When I saw this originally, I remembered being impressed that George Clooney had ditched the head tilt finally started acting. I also thought it was a genuinely great film. Twenty years later, I see a lot of warts and caveats, but I still think it’s a really fine film, and The Flower agreed. The Boy, on the other hand, hated it. And it pissed him off that we liked it. But it pissed him off because he realized he had the wrong mindset going in, and with that mindset, well, all of a movies’ glaring faults tend to pop out at you.
For those who don’t know, Three Kings is essentially an uncredited remake (or “update”, if you prefer) of Kelly’s Heroes, and instead of Clint Eastwood and the Donalds Sutherland and Rickles, you get Clooney, Mark Wahlberg and the Cube Ice. Wahlberg and Cube find an ass-map (well?) pointing to Saddam’s gold hoard and plot to go in and grab it. It’s a simple plan—aren’t they always?—although I wondered how on earth they were going to transport it anywhere where they could actually retrieve any of it at a later point.
Of course, it doesn’t even go that smoothly, with them stumbling over the victims of the war that just ended, Iraqis who have heeded George H. W. Bush’s call to rise up against Saddam, only to be left in the lurch.
Now, clearly, that’s a shot at H.W. Just as clearly, to me, it’s well-deserved. Unmentioned, of course, is that he stuck to the U.N. charter rather than unilaterally invade Iraq, and every single attack you could level at him for stopping was flipped around when his son finished the job. (And a lot of what G.H.W. Bush foresaw as a consequence of an Iraqi invasion came to pass under his son.)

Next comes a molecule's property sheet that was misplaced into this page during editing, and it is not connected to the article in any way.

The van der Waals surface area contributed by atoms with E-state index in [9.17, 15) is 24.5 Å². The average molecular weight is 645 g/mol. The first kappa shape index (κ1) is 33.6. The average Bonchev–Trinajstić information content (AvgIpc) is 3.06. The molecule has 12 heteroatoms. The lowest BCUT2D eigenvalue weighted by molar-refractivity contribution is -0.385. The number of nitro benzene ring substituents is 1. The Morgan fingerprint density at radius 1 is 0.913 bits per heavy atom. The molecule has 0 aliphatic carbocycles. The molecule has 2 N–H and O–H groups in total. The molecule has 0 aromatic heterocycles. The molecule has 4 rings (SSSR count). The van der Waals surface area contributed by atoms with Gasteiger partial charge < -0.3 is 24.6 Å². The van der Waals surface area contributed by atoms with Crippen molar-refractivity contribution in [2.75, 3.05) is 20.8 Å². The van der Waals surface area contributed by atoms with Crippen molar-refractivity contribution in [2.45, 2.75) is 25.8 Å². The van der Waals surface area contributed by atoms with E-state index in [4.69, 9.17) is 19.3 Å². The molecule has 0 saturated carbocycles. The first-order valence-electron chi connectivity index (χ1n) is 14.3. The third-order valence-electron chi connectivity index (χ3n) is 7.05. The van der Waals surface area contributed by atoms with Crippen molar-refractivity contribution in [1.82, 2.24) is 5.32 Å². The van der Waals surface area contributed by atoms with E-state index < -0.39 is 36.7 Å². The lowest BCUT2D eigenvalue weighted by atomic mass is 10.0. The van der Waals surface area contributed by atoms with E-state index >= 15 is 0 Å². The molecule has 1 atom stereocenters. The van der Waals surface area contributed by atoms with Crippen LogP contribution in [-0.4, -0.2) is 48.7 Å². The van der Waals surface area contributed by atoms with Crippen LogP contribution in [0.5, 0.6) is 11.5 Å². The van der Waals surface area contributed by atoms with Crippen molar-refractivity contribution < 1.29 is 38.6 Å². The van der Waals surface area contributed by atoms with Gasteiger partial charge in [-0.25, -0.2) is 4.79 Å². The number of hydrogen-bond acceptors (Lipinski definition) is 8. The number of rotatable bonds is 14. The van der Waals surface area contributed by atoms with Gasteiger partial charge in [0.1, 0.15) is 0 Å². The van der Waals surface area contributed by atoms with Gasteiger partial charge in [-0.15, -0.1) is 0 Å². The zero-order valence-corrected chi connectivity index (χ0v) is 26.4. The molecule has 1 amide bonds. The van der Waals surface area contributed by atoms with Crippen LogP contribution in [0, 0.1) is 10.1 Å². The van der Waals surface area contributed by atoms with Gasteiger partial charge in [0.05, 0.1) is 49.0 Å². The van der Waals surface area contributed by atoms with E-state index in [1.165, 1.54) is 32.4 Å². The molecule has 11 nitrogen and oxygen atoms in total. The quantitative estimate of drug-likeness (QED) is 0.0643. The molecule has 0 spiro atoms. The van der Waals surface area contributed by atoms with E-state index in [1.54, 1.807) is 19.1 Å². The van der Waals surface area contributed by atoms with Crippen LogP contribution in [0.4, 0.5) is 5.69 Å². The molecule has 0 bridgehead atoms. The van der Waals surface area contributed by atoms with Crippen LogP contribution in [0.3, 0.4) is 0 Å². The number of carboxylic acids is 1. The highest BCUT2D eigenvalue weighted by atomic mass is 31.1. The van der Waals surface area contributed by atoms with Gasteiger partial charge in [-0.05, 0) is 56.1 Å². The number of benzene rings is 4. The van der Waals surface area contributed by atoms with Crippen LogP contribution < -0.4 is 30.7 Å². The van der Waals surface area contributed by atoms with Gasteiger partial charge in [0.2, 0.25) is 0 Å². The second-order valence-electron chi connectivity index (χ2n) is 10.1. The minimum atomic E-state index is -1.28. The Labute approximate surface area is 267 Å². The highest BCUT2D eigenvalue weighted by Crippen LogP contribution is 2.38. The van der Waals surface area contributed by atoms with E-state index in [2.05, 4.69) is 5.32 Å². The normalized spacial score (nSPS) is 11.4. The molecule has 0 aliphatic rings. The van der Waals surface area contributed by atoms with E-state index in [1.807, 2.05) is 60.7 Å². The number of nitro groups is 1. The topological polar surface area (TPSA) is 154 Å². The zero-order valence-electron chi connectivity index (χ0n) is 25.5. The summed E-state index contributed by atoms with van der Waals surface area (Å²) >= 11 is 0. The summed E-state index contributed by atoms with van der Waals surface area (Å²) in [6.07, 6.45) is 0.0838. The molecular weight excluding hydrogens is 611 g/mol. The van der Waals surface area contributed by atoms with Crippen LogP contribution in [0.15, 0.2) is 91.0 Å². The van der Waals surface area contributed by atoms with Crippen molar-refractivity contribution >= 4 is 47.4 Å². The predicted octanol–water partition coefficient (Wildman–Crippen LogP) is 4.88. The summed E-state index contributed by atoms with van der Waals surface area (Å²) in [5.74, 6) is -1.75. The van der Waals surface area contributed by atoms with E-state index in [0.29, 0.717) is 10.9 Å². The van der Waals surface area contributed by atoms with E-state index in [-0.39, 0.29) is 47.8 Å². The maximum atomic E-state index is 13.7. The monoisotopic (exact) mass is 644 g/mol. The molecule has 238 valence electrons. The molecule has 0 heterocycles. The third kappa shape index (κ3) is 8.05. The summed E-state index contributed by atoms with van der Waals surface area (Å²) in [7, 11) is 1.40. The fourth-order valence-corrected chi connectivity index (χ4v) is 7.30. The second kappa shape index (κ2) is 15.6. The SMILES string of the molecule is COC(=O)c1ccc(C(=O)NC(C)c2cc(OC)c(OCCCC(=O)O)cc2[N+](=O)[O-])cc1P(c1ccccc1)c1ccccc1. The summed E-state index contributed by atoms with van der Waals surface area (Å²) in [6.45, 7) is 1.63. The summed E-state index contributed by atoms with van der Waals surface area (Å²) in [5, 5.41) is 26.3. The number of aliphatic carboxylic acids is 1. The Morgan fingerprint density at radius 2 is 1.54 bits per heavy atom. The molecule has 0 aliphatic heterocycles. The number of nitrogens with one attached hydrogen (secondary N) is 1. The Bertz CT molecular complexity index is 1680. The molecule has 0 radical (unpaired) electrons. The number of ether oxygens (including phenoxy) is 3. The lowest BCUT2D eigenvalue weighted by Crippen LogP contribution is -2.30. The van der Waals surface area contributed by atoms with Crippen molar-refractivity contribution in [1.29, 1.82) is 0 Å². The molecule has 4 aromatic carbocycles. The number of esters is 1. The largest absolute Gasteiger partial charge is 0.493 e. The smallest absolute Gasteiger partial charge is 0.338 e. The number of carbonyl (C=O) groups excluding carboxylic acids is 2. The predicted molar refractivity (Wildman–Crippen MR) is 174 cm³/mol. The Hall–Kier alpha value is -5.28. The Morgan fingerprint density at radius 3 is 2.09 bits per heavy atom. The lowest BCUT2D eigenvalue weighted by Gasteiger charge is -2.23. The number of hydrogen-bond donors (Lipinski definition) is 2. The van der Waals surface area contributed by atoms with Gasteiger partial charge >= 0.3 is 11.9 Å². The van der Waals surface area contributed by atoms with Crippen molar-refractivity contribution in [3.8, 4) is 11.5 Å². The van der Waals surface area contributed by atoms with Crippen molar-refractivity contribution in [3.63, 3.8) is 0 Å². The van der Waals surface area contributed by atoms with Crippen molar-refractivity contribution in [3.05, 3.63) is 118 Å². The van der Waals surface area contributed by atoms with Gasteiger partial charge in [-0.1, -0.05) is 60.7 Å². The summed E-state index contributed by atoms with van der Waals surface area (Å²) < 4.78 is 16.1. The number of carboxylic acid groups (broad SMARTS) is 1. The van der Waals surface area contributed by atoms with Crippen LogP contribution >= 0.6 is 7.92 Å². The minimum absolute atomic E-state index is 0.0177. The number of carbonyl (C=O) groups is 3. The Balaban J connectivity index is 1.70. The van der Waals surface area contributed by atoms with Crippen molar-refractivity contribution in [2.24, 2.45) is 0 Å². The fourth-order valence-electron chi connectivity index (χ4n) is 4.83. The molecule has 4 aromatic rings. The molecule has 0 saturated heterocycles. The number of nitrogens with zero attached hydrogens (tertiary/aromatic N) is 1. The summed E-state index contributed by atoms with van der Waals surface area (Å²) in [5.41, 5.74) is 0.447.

But I was fine with that POV in this movie then and now because it’s very clearly a POV. Not all the characters agree, none are shown to be particularly right or righteous, and even their individual acts of heroism are thrown into sharp contrast with the fragile reality of a post-war situation. Their attempts to be selfish fail spectacularly and their attempts to be heroic run the risk of failing even more spectacularly.
One thing was odd to me: I remembered Ice Cube’s character having a special relationship with God and I would’ve sworn that he said, at one point, that God had stopped talking to him. But I didn’t see that in this cut, perhaps because I dreamed it.
Carter Burwell’s score is terrific.
Also: The special effects, which are used in that distinctly late-’90s, not-quite-CGI way, have some great moments, as in the depiction of what happens when you get shot in the gut, are very memorable.
The atmosphere is good. One suspects a less than flawless understanding of the military, not quite as bad as Stripes, mind you, but not great. (On the other hand, others have said it’s remarkably accurate in a lot of places.)
It didn’t get nominated for any Oscars, though it was certainly a breakout for David O. Russell who would go on to to direct The Silver Linings Playbook and American Hustle, with their back-to-back Best Picture nominations. Also, he’d get #metooed because by all accounts, he’s a maniac on the set.
Anyway, it’s a good movie, and joins a prestigious list of other movies (Fight Club, The Matrix, The Iron Giant) that would also not be nominated for Best Picture, and of course those that were nominated (The Green Mile, The Sixth Sense, The Cider House Rules and The Insider) which would lose to American Beauty.